How ‘Brand Modi’ Came To Be: A Masterclass In PR & Marketing

Following Modi’s campaigns & political messaging is akin to studying a full PR course at university.

6 min read

My first ‘live’ tryst with ‘Brand Modi’ happened in Germany, a year after he won the 2014 general elections. In May 2015, India was the partner country at the renowned Hanover Trade Fair. Hanover, an industrial city in Germany, was transformed overnight into a colorful ‘mela’ ground.

The otherwise sleepy town of a little over five lakh inhabitants was suddenly jolted out of its equanimity with Indian music, food and brightly-clad elephants. The fierce cog-filled lions of the ‘Make in India’ campaign dotted almost every corner of the city: we were welcoming the biggest ‘superstar’ of the year – Narendra Modi, the vibrant Prime Minister of India.

This was in complete contrast to the Hanover Fair of 2006 where India was also a partner country and saw the presence of the then Prime Minister Dr Manmohan Singh – held in a much more subdued atmosphere.

Modi’s Communication Strategy: How To Map Your Audience & Stakeholders

Modi’s inaugural speech, delivered in Hindi, was fun, catchy, and left the audience bewildered. Asserting his promise of ‘opening many more doors’, he was acclaimed by leaders and ambitious industrialists with much exuberance. So much so, that even the reticent German Chancellor Angela Merkel, couldn’t help but bring in humor when she said, “We welcome the lion with open arms,” suggesting Germany’s openness to deepening ties with India. And indeed, today, the German Chancellor is observed to be one of Modi’s closest allies.

In the world of communication, the first exercise is to undertake ‘stakeholder mapping’ – that is, careful identification and the selection of the target audience, followed by focused messaging, and a thorough communications approach. Modi’s PR team seems to have had an elaborately meticulous approach to his audience. One may submit that this should be the case for every political leader of his stature. Be it his interviews with news channels, or the audience of ‘Bharat ki Baat, Sabke Saath’ event in London, each participant is claimed to have been selected after a rigorous filtering process.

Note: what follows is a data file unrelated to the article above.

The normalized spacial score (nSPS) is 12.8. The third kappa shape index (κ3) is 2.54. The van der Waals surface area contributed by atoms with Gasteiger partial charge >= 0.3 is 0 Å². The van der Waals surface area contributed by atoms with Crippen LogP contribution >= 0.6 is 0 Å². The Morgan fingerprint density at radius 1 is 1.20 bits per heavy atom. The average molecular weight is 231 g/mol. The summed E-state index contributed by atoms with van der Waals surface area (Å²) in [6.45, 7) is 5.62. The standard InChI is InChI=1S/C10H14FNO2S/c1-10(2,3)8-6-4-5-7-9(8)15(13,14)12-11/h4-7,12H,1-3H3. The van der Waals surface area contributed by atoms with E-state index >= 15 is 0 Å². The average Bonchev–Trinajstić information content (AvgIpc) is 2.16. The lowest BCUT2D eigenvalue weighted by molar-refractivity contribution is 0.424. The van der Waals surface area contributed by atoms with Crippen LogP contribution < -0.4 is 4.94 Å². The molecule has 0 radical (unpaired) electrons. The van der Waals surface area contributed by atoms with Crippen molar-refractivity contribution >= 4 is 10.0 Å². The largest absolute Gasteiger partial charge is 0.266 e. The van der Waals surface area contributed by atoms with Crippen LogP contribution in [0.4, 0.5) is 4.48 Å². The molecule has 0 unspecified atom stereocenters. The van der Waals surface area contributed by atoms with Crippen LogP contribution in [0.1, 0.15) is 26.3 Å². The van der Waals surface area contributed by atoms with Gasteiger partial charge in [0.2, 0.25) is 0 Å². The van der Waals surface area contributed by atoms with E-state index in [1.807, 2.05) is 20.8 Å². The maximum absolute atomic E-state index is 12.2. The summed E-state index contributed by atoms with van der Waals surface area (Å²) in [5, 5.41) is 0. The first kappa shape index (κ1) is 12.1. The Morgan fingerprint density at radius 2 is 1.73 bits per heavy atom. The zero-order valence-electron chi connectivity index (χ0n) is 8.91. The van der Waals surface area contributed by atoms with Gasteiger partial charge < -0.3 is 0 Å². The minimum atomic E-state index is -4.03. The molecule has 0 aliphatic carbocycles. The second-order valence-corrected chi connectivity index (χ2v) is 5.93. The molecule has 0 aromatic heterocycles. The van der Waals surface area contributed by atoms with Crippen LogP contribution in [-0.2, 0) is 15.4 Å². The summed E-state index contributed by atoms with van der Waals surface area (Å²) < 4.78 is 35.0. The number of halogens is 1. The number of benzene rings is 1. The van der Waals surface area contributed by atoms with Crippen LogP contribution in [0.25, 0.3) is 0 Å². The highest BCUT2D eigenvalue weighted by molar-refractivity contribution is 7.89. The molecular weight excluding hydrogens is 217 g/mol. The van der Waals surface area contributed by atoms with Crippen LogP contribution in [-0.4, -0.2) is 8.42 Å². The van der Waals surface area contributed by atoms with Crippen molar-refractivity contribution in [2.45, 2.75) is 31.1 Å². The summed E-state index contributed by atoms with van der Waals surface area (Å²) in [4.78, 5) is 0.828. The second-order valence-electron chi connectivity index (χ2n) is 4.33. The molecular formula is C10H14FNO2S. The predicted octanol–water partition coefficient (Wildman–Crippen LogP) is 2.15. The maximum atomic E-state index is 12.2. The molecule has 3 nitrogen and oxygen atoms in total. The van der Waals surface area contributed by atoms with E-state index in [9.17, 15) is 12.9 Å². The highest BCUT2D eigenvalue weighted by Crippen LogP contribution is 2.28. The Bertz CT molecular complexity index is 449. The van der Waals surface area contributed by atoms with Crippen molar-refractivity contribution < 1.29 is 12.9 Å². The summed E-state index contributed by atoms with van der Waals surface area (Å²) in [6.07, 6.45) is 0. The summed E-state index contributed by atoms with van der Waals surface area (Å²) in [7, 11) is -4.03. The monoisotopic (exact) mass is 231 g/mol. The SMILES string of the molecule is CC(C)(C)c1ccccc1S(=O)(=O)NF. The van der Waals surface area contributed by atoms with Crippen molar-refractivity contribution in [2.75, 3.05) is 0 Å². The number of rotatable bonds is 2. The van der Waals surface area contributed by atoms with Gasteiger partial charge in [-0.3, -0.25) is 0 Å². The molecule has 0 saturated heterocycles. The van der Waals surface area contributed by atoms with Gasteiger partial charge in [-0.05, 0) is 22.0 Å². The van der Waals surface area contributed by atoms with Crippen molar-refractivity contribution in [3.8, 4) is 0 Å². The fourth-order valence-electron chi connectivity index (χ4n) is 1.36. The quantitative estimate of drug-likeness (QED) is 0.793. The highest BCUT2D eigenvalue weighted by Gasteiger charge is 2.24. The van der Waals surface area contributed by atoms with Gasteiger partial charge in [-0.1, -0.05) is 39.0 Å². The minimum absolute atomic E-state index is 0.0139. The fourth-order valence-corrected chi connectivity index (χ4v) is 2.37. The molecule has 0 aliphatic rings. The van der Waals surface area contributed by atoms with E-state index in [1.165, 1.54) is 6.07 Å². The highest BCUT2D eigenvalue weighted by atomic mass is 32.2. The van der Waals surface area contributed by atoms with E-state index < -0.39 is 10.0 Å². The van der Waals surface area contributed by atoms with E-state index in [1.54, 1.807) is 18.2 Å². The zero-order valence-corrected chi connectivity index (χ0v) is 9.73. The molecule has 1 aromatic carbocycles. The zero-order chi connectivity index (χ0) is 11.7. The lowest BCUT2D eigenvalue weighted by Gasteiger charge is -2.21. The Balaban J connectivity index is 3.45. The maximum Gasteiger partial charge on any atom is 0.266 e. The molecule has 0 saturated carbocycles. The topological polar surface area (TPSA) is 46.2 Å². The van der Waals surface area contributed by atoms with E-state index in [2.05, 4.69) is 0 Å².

The ‘non-political interview’ with actor Akshay Kumar during the campaign phase of the 2019 elections, was another out-of-the box PR exercise, achieving its goal of not just grabbing eyeballs, but also the imagination of the masses.

There are still media personalities and channels that have not been engaged with by Modi’s team and have been left to interact with other leaders that are his ‘sparring partners’ and ‘gate-keepers’, in the eventuality of a ‘malign campaign’. While this filtration happens to be a smart approach to avoid controversies and exposure to reputational risks, it also runs the risk of turning the few interactions that do take place, appear staged or questioned for their credibility.

Modi: ‘A Man For All Seasons’?

What stood out for me was PM Modi’s overnight transformation from the image of a ground-working, khadi-clad party worker and the CM of Gujarat, to a commanding statesman seen in expensive, tailored suits, who knew he had the world’s attention. In fact, PM Modi’s many visits abroad showcased his ease in maneuvering the global political elite, and the strength and reliability of his team comprising technocrats, industrialists and veterans. At the same time, he also made the effort to transform himself into a role-model for every non-resident Indian (NRI) and the Indian diaspora when appearing in public – the Indian who embodied the visiting country as his own (remember the famous Mongolian Deel?!)

Following Modi’s campaigns & political messaging is akin to studying a full PR course at university.
Modi in Mongolia in 2017: PM Modi tries his hand at archery at the Mini-Naadam Festival in Mongolia.
(Photo Courtesy: Twitter/MEAIndia)

But in all his public appearances back home, PM Modi reflected the perfect image of ‘a mother’s devoted son’ – one who had earned his place as the patriarchal head of the family due to years of hard work and discipline. We call this a ‘tailor-made’ strategy as opposed to the ‘one-size-fits-all’ approach. This approach allowed for an immediate connect with whoever experienced Modi – he can become the person you ‘want to see’.